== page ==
Airport officials are consequently exploring the possibility of opening a second multi-sensory room in MIA’s South Terminal. Multi-sensory rooms can also benefit children and adults with cerebral palsy, intellectual disabilities, brain injuries, dementia and mental health issues such as stress or anxiety.

For Sola, it’s all about inclusivity and providing travel opportunities to families that may otherwise be hesitant to fly: “The goal of the MIAair program is for everyone to experience the magic and wonder of flight.” 

More Work to Be Done

Miami International is reportedly one of only eight airports in the world with a private lounge for travelers with autism and other sensory disorders. But if Tanya Acosta has her way, more airports will add facilities for passengers who are extra sensitive to the cacophony common in all terminals. 

As founder and executive director of Sensory City, Acosta is working to make a variety of facilities more accessible for children and adults with autism, attention deficit/hyperactivity disorder, dementia, post-traumatic stress disorder and related conditions. “People understand what a wheelchair or white cane with a red tip means, but most don’t know what sensory disorders look like,” she explains. “They’re much less visible disabilities.”

Acosta’s nonprofit organization provides staff training and facility design support to help airports make their terminals more accessible and inclusive for customers with sensory needs. Inclusive bathrooms, for instance, don’t have loud hand dryers or toilets that flush automatically. Staff training can demonstrate the differences between tantrums and sensory overload—and teach airport employees how to help de-escalate a sensory meltdown. 

“Sensory overload affects the person having it and everyone around them—their family members, other passengers and airport employees,” advises Acosta. “We want to promote awareness and provide education to make it better for everyone.”

Staff training from Sensory City costs $50 per person, or a flat fee of $1,800 to $2,500 for groups of 50 or more. The price for facility design is quoted on a case-by-case basis because it varies widely, but free consultations are provided.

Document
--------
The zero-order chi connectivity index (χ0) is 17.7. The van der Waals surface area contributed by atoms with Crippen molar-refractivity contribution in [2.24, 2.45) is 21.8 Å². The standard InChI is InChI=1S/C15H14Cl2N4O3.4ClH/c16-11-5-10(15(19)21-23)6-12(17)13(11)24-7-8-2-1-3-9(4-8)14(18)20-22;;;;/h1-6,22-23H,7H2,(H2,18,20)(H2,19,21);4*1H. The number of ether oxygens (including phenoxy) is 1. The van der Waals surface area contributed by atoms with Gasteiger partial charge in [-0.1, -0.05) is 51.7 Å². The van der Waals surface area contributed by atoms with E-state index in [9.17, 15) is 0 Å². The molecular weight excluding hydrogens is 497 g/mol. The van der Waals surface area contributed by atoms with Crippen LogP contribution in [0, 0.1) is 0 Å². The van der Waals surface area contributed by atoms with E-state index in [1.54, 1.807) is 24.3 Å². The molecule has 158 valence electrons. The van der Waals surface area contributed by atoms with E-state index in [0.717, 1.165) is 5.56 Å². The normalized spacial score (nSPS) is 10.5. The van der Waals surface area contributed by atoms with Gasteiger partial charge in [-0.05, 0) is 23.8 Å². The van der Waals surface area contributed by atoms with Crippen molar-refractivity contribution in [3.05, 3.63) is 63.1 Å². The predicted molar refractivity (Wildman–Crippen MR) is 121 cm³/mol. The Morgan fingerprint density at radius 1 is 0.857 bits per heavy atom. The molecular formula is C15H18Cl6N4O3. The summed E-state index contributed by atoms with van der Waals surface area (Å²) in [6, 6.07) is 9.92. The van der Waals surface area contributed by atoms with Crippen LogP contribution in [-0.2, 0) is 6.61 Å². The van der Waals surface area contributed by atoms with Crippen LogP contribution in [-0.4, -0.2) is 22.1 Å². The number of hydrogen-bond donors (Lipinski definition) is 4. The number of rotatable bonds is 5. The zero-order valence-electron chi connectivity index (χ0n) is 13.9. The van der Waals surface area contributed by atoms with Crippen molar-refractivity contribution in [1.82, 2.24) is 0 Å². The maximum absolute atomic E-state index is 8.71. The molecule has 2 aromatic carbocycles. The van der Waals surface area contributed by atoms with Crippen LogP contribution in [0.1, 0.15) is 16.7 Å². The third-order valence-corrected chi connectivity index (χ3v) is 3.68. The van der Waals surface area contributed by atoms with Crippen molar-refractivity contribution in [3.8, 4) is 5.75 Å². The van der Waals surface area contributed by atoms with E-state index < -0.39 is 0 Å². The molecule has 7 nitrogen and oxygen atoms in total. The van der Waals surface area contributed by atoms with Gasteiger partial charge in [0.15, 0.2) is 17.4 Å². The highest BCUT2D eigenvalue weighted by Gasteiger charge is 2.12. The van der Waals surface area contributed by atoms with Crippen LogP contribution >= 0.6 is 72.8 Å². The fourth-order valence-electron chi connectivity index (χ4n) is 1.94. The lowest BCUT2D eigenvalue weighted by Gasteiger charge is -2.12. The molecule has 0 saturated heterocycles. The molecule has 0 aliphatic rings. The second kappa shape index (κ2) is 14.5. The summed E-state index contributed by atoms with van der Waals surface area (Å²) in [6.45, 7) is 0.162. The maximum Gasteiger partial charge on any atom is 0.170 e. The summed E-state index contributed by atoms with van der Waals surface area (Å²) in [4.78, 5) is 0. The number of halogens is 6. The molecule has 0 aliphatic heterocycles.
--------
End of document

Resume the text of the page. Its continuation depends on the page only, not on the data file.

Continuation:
The nonprofit organization also sells kits that include weighted lap pads, noise-cancelling headphones, therapeutic toys and other items to make airports more comfortable for travelers with sensory challenges. 

Beyond leveraging the products and services offered by Sensory City, Acosta encourages airports to tell their customers about TSA’s passenger assistance program. “They don’t do a great job publicizing it, but it can really help customers with special needs get through the security checkpoint.”

In addition to her academic and professional credentials, Acosta also brings an insider’s perspective to the subject as the mother of a young child with Down syndrome and daughter of a parent with Alzheimer’s disease. She recounts one particularly difficult trip when her mother was in the throes of dementia: “She was kicking and punching because she was scared and confused. She didn’t know where she was, and sometimes didn’t know who I was. She took food off someone else’s plate in the restaurant, spit on the floor and screamed on the way to the gate. Scenes like that can look weird or dangerous to others; but caregivers need understanding and help, not judgment or rude comments.” 

Difficulties notwithstanding, Acosta loves to travel with her family and is passionate about making travel less complicated for families like hers. She applauds the 38 U.S. and Canadian airports with programs that help passengers practice the travel process, and urges the entire industry to take the next logical step: making facilities more accessible and inclusive.  

To view a two-minute video that portrays sensory overload, visit



2022 Charlotte Douglas International Airport Report of Achievement

Giving back to the community is central to what Charlotte Douglas International Airport and its operator, the City of Charlotte Aviation Department, is about, and last year was no different. 

Throughout 2022, while recovering from the COVID-19 pandemic, we continued our efforts to have a positive impact on the Charlotte community. Of particular note, we spent the year sharing stories of how Connections Don't Just Happen at the Terminal - from creating homeownership and employment opportunities to supporting economic growth through small-business development and offering outreach programs to help residents understand the Airport better.

This whitepaper highlights the construction projects, initiatives, programs and events that validate Charlotte Douglas as a premier airport.

Download the whitepaper: 2022 Charlotte Douglas International Airport Report of Achievement.